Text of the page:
We need to create resources, and we need to maintain those resources — and I do mean maintain. Links die, sites move, new sources arise all the time, and a resource list that is full of 404 links isn’t helpful at all to someone who has nowhere else to turn.
While we certainly cannot eliminate the negative side of the Internet, we can all do a part to accentuate the transpositive side. The Internet is, without a doubt, one of the biggest things to happen to culture in my lifetime, and I have no doubt that on the whole it has been a significant net gain for the trans community. While hatred, ignorance, and transphobia aren’t going to go away, we can, as a community, do our best to marginalize, discredit, and talk over those views.
Cole, C.M., Emory, L.E., Meyer, W.J., & O’Boyle, M. (1997). Comorbidity of gender dysphoria and other major psychiatric diagnoses. Archives of Sexual Behavior, 26 (1): 13+.
Haas, A.P., Rodgers, P.L., & Herman, J.L. (2014, January). Suicide attempts among transgender and gender non-conforming adults: Findings of the National Transgender Discrimination Survey. American Foundation for Suicide Prevention & The Williams Institute. Retrieved from http://williamsinstitute.law.ucla.edu/wp-content/uploads/AFSP-Williams-Suicide-Report-Final.pdf
Hoshiai, M., Matsumoto, Y. Sato, T. Ohnishi, M., Okabe, N., Kishimot, Y., Terada, S., & Kuroda, S. (2010). Psychiatric comorbidity among patients with gender identity disorder. Psychiatry and Clinical Neurosciences, 64(5), 514-519.
Moser, C. (2010). Blanchard’s autogynephilia theory: A critique. Journal of Homosexuality, 57 (6): 790–809.
Serano, J. M. (2010). The case against autogynephilia. International Journal of Transgenderism, 12 (3): 176–187.
The last few months have been harried. My schedule, such as it is, has been chaotic. Meaningful full-time employment continues to elude me (there are too many English majors and not enough jobs out there) leaving me working long hours of brain-numbing underemployment, and writing time continues to suffer as a result. My diet is derailed, I’m no longer able to see my gender specialist MD without paying out of pocket, and I have house repairs in need of doing that I don’t have the budget to do. And on top of that, I’m trying to go back to school to make myself more marketable, which brings with it more stress and debt.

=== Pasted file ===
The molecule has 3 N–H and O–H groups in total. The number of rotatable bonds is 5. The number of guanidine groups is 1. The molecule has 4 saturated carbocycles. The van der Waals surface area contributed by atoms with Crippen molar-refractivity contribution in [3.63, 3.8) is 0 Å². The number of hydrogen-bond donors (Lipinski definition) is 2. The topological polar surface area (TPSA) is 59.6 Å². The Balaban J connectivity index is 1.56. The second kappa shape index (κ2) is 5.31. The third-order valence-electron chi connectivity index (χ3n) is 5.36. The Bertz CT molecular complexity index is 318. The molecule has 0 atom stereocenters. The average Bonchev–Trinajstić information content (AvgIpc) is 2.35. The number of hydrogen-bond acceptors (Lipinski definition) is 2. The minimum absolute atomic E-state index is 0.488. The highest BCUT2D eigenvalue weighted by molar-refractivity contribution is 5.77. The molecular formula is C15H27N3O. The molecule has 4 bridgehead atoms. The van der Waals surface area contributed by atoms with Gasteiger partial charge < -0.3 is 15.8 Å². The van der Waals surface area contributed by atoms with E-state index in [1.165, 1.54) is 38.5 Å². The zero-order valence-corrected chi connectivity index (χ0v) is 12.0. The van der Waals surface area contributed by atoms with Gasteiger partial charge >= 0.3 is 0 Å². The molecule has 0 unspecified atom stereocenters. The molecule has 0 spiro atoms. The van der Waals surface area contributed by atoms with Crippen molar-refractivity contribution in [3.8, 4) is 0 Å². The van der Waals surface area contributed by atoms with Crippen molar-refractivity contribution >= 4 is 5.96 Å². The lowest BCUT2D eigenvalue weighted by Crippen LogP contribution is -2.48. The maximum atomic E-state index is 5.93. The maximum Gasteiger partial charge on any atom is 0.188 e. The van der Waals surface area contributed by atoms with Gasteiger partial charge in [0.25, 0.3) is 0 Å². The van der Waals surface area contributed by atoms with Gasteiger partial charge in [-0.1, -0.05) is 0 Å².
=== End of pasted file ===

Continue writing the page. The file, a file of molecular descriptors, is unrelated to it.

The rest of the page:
I don’t bring all this up to whine, just to say: life sucks sometimes, and when it does, I don’t find the time to blog.
I hope to turn that around in the coming months, as things settle back down into a routine again and the new school year starts. But as I think about picking the blog back up, I find myself casting about for what to write about, and I wonder if there’s still anyone out there reading, anyways. I had a good run with my transition journey, but that’s practically over now; I am living life as myself, I’m happy and whole, and even though there’s surgeries in my future they’re not anything I’m going to experience anytime soon. And beyond transiton, what do I have to say that might make my writing interesting, unique, or worth sharing on social media.
I have some ideas, but I don’t know where they will lead. Should be interesting to explore though. Stay tuned.
Just a quick update this time, to let you all know that a new episode of Skeptoid dropped this week with my name on it. It’s about Cattle Mutilations, and it’s the fourth of my eight guest turns for the show.